When Motivator duly won the Dante we had to confront the dream becoming reality and no image better illustrated how much it meant than the sight of Cronin and Thorpe leading Motivator out of the Epsom stables and up towards the parade ring. They were breathing deep, faces set, the horse saddled. Getting through the next twenty minutes was their responsibility. They would not fail it.  

Everyone who has ever had a runner knows the tension, anyone lucky enough to have a winner knows the elation. But to have a Derby winner is something else. I was only a passing scribbler who had occasionally galloped up Warren Hill in vain pursuit of Motivator’s muscled backside. Yet when he went clear this June it was my most thrilling moment on a racecourse since Mill Reef went clear in the Ganay and the film, on which my future depended, was safe. As Motivator swept past, I somersaulted over the Epsom rails and sprinted up the track to dance around with James and Roy and Dermot Barry, the farrier. It was as silly and as stupendous as that.

In your gut you sensed it couldn’t get better and it didn’t. Not that Motivator ran badly, indeed his fifth in the Arc remains his highest Racing Post Rating. But after Epsom, after that wonderful night in Newmarket and that hung over morning with the horse spotty and sore-footed from his exertions, a touch of reality only reinforced how special Derby Day had been.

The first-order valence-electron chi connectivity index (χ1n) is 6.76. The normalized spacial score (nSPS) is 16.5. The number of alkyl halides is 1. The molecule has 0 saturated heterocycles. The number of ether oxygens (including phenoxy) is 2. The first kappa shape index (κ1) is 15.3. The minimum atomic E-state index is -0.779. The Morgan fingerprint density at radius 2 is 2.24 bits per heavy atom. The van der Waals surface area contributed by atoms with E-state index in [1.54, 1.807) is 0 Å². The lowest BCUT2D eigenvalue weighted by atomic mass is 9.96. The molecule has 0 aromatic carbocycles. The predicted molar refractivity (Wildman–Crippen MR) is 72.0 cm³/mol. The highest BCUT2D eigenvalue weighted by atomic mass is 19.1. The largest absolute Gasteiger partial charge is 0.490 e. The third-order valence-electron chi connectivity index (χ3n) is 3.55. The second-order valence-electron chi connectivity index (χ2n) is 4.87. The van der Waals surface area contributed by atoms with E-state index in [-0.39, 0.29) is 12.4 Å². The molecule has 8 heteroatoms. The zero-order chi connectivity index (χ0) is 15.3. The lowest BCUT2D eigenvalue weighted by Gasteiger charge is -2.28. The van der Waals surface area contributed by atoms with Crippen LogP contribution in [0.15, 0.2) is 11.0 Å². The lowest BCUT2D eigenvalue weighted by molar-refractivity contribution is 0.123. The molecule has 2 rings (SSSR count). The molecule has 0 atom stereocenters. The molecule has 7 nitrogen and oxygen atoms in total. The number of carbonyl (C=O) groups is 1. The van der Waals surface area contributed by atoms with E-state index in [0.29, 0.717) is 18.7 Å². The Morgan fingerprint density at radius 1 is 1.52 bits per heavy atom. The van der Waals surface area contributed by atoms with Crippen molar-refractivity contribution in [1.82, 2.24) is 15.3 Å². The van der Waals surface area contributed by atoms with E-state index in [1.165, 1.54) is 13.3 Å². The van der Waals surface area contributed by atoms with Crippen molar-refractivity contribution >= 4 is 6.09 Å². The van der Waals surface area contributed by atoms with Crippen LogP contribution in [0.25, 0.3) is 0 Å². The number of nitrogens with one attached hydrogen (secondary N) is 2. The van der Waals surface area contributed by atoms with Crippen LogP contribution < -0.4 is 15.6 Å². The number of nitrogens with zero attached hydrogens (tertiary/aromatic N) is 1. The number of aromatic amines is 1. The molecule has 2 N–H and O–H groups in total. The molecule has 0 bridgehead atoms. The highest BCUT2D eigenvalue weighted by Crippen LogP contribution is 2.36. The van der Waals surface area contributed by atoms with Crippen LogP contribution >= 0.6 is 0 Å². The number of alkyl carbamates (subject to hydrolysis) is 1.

While the Eclipse was being run, I was covering the Ladies Final from the Centre Court at Wimbledon. A text beeped on my phone. It was from Clement Freud “Disgruntled” of the Royal Ascot Owners Club – “The horse I don’t own,” it said, “did not win the Eclipse.” The worry then was whether Motivator had shirked a fight. At Leopardstown he proved that wrong, but was stuck in front and still got beat. At Longchamp he got the break too soon and didn’t quite last home. Coming back on the plane James Cronin cradled the horse’s head in his arms and said dolefully, “I suppose that might be it. But I know one thing. I will never do another like him.”

At the Bell yard there was a dampened feeling, as if everyone was still soaked from Longchamp’s pre-Arc downpour. The two year olds, normally the stable’s strong point, were proving useless. The star was off to stud. Reasons to live were over.

Then came the decision to run in America. Roy, James and Shane all got visas in excitement. Hadn’t Sir Ivor’s career ended up in triumph across the Atlantic? He didn’t run as a four year old. Belmont, with the help of both bute and lasix, could be the answer. At Newmarket on Champion’s Day, Shane came up with a smile as warm as the sunshine. “I tell you what,” he said in his quiet Irish way, “he worked really brilliant this morning.”

It was not to be, but in the grand scheme of things it does not matter. For in pure merit terms Motivator was not the best classic winner we have ever seen, nor actually even the best of his generation. But he was the one

we were closest to. That mattered. May the memories never fade.